Calgary Council Votes to Take Aim at Single-Use Plastic Waste
It’s not every day an 11-year-old Calgarian steps forward to speak at a public hearing in the city council chamber.
But on Wednesday, May 15, Willa Vipond was at the microphone. She skipped school to speak to the councillors because she said she cares about the environment and climate change.
She took aim at single-use items that she said are generating too much garbage in Calgary.
“I want to help get rid of single-use plastics in Calgary,” she said, recounting how she recently took part in a highway clean-up event.
“We found plastic water bottles, plastic bags, plastic cutlery, plastic coffee cup lids and more. Every half kilometre, we filled five giant garbage bags.”
Vipond encouraged the committee to move toward banning single-use plastics.
City officials say waste from plastic bags, coffee cups, straws and take-out containers is an issue.
The leader of strategic planning with the city’s waste and recycling services, Kate Trajan, said single-use items are a global problem.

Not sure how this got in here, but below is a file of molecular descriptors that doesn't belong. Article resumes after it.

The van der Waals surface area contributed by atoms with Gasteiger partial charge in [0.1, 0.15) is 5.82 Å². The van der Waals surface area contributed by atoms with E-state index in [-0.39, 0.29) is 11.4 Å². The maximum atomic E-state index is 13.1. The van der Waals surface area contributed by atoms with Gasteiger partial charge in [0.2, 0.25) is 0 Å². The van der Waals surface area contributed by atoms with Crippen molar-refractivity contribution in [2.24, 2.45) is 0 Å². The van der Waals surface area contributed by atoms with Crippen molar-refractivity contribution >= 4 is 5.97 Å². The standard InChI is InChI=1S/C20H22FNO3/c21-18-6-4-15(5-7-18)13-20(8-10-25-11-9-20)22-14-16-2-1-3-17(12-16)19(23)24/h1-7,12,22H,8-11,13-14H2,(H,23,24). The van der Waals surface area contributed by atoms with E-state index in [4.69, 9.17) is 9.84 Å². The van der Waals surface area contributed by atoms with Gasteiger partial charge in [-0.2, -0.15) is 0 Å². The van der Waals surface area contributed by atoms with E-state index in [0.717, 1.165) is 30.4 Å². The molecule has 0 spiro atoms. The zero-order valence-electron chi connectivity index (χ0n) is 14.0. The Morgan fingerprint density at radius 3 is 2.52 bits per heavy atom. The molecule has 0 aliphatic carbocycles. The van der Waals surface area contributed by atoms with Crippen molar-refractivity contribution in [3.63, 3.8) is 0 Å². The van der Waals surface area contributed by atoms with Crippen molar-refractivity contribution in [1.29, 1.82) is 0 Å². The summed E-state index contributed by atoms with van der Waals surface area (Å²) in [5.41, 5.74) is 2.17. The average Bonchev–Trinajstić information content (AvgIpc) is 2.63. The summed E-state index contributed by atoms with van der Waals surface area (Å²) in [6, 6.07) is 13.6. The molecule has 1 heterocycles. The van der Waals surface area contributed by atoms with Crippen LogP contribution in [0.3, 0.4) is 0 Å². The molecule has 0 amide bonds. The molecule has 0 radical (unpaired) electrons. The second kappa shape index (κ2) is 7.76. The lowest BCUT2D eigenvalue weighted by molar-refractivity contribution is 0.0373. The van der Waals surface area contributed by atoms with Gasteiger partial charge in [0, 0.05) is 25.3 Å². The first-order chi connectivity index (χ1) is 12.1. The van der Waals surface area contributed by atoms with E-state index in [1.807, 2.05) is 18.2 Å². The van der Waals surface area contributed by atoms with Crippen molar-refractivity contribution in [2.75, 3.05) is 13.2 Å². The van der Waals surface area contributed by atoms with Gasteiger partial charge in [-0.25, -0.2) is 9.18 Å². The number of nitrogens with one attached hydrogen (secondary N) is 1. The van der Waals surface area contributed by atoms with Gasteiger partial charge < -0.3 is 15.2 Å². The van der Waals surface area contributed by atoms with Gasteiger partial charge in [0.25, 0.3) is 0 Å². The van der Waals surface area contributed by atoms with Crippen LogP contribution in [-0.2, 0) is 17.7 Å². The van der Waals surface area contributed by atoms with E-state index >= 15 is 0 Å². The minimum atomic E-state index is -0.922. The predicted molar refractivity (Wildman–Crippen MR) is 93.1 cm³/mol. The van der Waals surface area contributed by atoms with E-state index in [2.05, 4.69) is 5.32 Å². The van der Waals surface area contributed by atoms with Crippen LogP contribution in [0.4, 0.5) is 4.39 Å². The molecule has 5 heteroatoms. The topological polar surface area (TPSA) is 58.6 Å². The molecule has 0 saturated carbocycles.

The items make up two per cent of the material that winds up getting buried in city landfills. It’s a different story elsewhere in the city. “If we are looking at garbage bins out beside the LRT station or a bus stop, it can be as much as 30 or 40 per cent of the volume of waste in there are single-use items,” said Trajan.
Officials in waste and recycling told the committee there are ways to cut down on the waste. Some of the items can be banned as some municipalities have done. Fees can be placed on them as some stores have started doing in Calgary on plastic bags.
Administration estimates it needs more than a year to come up with a preferred recommendation for city council as it must first research the issue, engage with the community and develop communication strategies on how to help a strategy succeed.
The cost of developing the strategy would be $250,000 to $300,000.
City council will discuss the proposal later this month.
Source: CBC News